Covid-19 has demonstrated that Switzerland has sufficient food supplies, even in a crisis. Most of the time, the media debate on agricultural policy focuses on the CHF 3.9 billion spent by the federal government. This new study by Patrick Dümmler and Mario Bonato is the first in Switzerland to look into the additional CHF 500 million the cantons and municipalities spend on the primary sector. What they find is that there are considerable regional differences in the way the cantons implement agricultural policy. While in the most generous canton (Geneva), additional taxpayers’ money spent on farming comes to 58 percent of federal expenditure, in the thriftiest canton, Bern, the figure is “only” 8 percent.

There are also significant differences in the way the estimated 4,000 pages of regulations governing the Swiss agricultural sector are interpreted. The costs of the “farming bureaucracy” come to CHF 250 million for Switzerland as a whole. The FTEs devoted to agricultural red tape in the “leanest” canton (St. Gallen) are 18 times less than in the canton with the highest costs of farming administration (Geneva).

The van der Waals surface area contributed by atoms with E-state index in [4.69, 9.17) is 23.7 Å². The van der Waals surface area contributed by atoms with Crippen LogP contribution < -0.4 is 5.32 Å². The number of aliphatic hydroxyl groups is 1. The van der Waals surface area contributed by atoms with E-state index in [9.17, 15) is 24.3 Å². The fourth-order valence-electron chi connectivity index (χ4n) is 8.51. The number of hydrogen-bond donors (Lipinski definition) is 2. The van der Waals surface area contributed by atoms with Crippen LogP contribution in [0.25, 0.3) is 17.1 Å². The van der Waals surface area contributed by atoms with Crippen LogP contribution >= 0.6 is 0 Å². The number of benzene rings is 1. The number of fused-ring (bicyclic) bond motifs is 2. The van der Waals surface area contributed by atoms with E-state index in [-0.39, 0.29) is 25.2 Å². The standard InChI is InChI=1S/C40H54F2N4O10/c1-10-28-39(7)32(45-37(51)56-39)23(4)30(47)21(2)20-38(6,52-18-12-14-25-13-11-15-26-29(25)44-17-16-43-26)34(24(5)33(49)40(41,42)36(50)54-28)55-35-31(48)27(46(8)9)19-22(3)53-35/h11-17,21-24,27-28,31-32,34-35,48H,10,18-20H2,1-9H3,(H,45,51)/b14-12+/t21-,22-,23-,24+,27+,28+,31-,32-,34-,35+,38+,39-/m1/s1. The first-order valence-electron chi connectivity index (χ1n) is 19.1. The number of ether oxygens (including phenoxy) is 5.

Avenir Suisse is also making the condensed findings available as an online tool in the form of the first cantonal farming index. The index compares expenditure on the agricultural sector and the efficiency of implementation at the cantonal level.

The agricultural index also shows the following: In 23 cantons, tax-funded, public spending exceeds the net value added of the agricultural sector, which in macroeconomic terms leads to a loss of prosperity all over Switzerland. On the basis of these findings, the authors of the study have formulated five insights with implications for the development of Swiss agricultural policy going forward:

1. Instead of centralized rules from central federal government, the regions need more powers and authority when it comes to implementing agricultural policy. This way local opportunities can be identified more easily, and not negated by false incentives at the federal level.

2. Agriculture’s positive contribution to the common good, for example preservation of the countryside, should continue to be compensated, but transfers to maintain structures should be discontinued.

3. Swiss farmers have to contend with too many rules. They need more entrepreneurial freedom and should have their administrative burden reduced.

4. Trimming down the regulations on agriculture could also reduce the administrative work for the cantons and enable them to significantly reduce the personnel resources tied up in cantonal agricultural administration.

5. From an economic perspective, food production is not always the most appropriate way of preserving the landscape. Cultivation methods should be chosen to yield the same results (in terms of the landscape) at a lower cost to taxpayers.